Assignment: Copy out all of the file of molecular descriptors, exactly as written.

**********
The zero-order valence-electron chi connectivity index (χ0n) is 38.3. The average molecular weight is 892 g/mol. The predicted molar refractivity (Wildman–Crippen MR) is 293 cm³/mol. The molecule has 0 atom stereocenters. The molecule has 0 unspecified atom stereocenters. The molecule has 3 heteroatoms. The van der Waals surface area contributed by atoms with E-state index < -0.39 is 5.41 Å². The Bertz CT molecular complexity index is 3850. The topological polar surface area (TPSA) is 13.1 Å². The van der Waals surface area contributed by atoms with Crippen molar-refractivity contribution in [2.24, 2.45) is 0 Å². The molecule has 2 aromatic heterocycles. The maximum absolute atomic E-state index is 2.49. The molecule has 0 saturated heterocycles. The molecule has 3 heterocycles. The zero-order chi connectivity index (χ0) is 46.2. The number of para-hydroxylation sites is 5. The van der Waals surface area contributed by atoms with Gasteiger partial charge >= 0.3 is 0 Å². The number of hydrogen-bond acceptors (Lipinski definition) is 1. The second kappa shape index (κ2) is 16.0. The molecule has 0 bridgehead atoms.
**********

The zero-order valence-electron chi connectivity index (χ0n) is 38.3. The average molecular weight is 892 g/mol. The predicted molar refractivity (Wildman–Crippen MR) is 293 cm³/mol. The molecule has 0 atom stereocenters. The molecule has 0 unspecified atom stereocenters. The molecule has 3 heteroatoms. The van der Waals surface area contributed by atoms with E-state index < -0.39 is 5.41 Å². The Bertz CT molecular complexity index is 3850. The topological polar surface area (TPSA) is 13.1 Å². The van der Waals surface area contributed by atoms with Crippen molar-refractivity contribution in [2.24, 2.45) is 0 Å². The molecule has 2 aromatic heterocycles. The maximum absolute atomic E-state index is 2.49. The molecule has 0 saturated heterocycles. The molecule has 3 heterocycles. The zero-order chi connectivity index (χ0) is 46.2. The number of para-hydroxylation sites is 5. The van der Waals surface area contributed by atoms with Gasteiger partial charge >= 0.3 is 0 Å². The number of hydrogen-bond acceptors (Lipinski definition) is 1. The second kappa shape index (κ2) is 16.0. The molecule has 0 bridgehead atoms.